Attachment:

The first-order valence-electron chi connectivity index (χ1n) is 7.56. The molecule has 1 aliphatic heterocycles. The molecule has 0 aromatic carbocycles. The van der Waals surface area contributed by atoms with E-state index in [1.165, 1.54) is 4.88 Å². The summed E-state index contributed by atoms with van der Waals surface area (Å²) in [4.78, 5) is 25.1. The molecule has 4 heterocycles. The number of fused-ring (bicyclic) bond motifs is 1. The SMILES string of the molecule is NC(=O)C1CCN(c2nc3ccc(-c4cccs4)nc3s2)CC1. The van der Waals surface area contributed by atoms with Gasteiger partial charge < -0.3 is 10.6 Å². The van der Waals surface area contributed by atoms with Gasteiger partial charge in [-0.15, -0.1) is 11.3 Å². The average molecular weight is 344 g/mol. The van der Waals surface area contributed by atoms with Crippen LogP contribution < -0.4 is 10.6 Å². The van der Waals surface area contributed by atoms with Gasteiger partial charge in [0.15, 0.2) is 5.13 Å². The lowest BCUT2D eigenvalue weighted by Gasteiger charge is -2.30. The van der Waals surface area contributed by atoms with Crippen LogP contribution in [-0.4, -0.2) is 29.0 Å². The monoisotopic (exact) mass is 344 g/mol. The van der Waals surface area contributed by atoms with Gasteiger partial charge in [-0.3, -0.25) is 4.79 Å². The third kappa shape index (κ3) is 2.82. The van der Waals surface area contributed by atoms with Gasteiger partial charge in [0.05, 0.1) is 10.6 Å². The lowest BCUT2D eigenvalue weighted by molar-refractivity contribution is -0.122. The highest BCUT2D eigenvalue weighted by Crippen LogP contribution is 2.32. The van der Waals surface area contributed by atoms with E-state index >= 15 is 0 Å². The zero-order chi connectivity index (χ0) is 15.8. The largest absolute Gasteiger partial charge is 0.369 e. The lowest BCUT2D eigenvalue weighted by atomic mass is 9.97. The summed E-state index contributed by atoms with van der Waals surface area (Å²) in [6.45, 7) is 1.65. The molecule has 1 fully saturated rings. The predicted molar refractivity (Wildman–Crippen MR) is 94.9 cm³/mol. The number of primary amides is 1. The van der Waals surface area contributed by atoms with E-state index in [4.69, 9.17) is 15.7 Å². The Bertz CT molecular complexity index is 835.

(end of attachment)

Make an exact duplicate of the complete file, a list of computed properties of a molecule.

The first-order valence-electron chi connectivity index (χ1n) is 7.56. The molecule has 1 aliphatic heterocycles. The molecule has 0 aromatic carbocycles. The van der Waals surface area contributed by atoms with E-state index in [1.165, 1.54) is 4.88 Å². The summed E-state index contributed by atoms with van der Waals surface area (Å²) in [4.78, 5) is 25.1. The molecule has 4 heterocycles. The number of fused-ring (bicyclic) bond motifs is 1. The SMILES string of the molecule is NC(=O)C1CCN(c2nc3ccc(-c4cccs4)nc3s2)CC1. The van der Waals surface area contributed by atoms with Gasteiger partial charge < -0.3 is 10.6 Å². The van der Waals surface area contributed by atoms with Gasteiger partial charge in [-0.15, -0.1) is 11.3 Å². The average molecular weight is 344 g/mol. The van der Waals surface area contributed by atoms with Crippen LogP contribution < -0.4 is 10.6 Å². The van der Waals surface area contributed by atoms with Gasteiger partial charge in [0.15, 0.2) is 5.13 Å². The lowest BCUT2D eigenvalue weighted by Gasteiger charge is -2.30. The van der Waals surface area contributed by atoms with Crippen LogP contribution in [-0.4, -0.2) is 29.0 Å². The monoisotopic (exact) mass is 344 g/mol. The van der Waals surface area contributed by atoms with Gasteiger partial charge in [-0.3, -0.25) is 4.79 Å². The third kappa shape index (κ3) is 2.82. The van der Waals surface area contributed by atoms with Gasteiger partial charge in [0.05, 0.1) is 10.6 Å². The lowest BCUT2D eigenvalue weighted by molar-refractivity contribution is -0.122. The highest BCUT2D eigenvalue weighted by Crippen LogP contribution is 2.32. The van der Waals surface area contributed by atoms with E-state index >= 15 is 0 Å². The zero-order chi connectivity index (χ0) is 15.8. The largest absolute Gasteiger partial charge is 0.369 e. The lowest BCUT2D eigenvalue weighted by atomic mass is 9.97. The summed E-state index contributed by atoms with van der Waals surface area (Å²) in [6.45, 7) is 1.65. The molecule has 1 fully saturated rings. The predicted molar refractivity (Wildman–Crippen MR) is 94.9 cm³/mol. The number of primary amides is 1. The van der Waals surface area contributed by atoms with E-state index in [4.69, 9.17) is 15.7 Å². The Bertz CT molecular complexity index is 835.